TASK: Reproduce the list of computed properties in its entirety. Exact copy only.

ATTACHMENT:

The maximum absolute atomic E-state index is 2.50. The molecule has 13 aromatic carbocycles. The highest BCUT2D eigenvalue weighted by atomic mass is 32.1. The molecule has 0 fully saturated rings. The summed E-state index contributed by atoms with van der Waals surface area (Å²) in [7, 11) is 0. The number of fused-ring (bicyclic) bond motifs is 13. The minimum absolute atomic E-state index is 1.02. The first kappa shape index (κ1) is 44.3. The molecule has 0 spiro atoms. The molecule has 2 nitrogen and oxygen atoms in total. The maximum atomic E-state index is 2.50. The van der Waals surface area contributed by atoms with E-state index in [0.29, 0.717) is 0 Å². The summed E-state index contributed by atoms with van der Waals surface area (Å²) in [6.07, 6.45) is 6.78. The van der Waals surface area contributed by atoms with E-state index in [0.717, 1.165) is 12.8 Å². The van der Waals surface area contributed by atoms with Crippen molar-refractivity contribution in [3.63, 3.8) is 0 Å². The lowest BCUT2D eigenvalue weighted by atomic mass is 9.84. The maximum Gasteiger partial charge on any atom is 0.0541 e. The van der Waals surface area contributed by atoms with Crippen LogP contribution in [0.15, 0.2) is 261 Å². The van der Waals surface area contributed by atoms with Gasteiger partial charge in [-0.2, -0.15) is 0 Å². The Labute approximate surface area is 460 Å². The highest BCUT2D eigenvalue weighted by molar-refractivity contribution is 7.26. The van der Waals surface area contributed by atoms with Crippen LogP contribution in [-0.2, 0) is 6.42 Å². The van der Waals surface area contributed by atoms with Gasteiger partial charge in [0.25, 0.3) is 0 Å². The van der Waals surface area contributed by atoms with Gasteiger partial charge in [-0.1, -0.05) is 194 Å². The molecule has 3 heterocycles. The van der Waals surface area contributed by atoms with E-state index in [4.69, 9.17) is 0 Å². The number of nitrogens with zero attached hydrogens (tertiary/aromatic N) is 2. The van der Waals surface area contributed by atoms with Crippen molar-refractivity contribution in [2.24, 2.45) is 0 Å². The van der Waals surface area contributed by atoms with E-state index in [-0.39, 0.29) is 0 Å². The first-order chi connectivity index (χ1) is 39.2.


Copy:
The maximum absolute atomic E-state index is 2.50. The molecule has 13 aromatic carbocycles. The highest BCUT2D eigenvalue weighted by atomic mass is 32.1. The molecule has 0 fully saturated rings. The summed E-state index contributed by atoms with van der Waals surface area (Å²) in [7, 11) is 0. The number of fused-ring (bicyclic) bond motifs is 13. The minimum absolute atomic E-state index is 1.02. The first kappa shape index (κ1) is 44.3. The molecule has 0 spiro atoms. The molecule has 2 nitrogen and oxygen atoms in total. The maximum atomic E-state index is 2.50. The van der Waals surface area contributed by atoms with E-state index in [0.29, 0.717) is 0 Å². The summed E-state index contributed by atoms with van der Waals surface area (Å²) in [6.07, 6.45) is 6.78. The van der Waals surface area contributed by atoms with E-state index in [0.717, 1.165) is 12.8 Å². The van der Waals surface area contributed by atoms with Crippen molar-refractivity contribution in [3.63, 3.8) is 0 Å². The lowest BCUT2D eigenvalue weighted by atomic mass is 9.84. The maximum Gasteiger partial charge on any atom is 0.0541 e. The van der Waals surface area contributed by atoms with Crippen LogP contribution in [0.15, 0.2) is 261 Å². The van der Waals surface area contributed by atoms with Gasteiger partial charge in [-0.2, -0.15) is 0 Å². The Labute approximate surface area is 460 Å². The highest BCUT2D eigenvalue weighted by molar-refractivity contribution is 7.26. The van der Waals surface area contributed by atoms with Crippen LogP contribution in [-0.2, 0) is 6.42 Å². The van der Waals surface area contributed by atoms with Gasteiger partial charge in [0.25, 0.3) is 0 Å². The van der Waals surface area contributed by atoms with Gasteiger partial charge in [-0.1, -0.05) is 194 Å². The molecule has 3 heterocycles. The van der Waals surface area contributed by atoms with E-state index in [4.69, 9.17) is 0 Å². The number of nitrogens with zero attached hydrogens (tertiary/aromatic N) is 2. The van der Waals surface area contributed by atoms with Crippen molar-refractivity contribution in [2.24, 2.45) is 0 Å². The van der Waals surface area contributed by atoms with E-state index in [-0.39, 0.29) is 0 Å². The first-order chi connectivity index (χ1) is 39.2.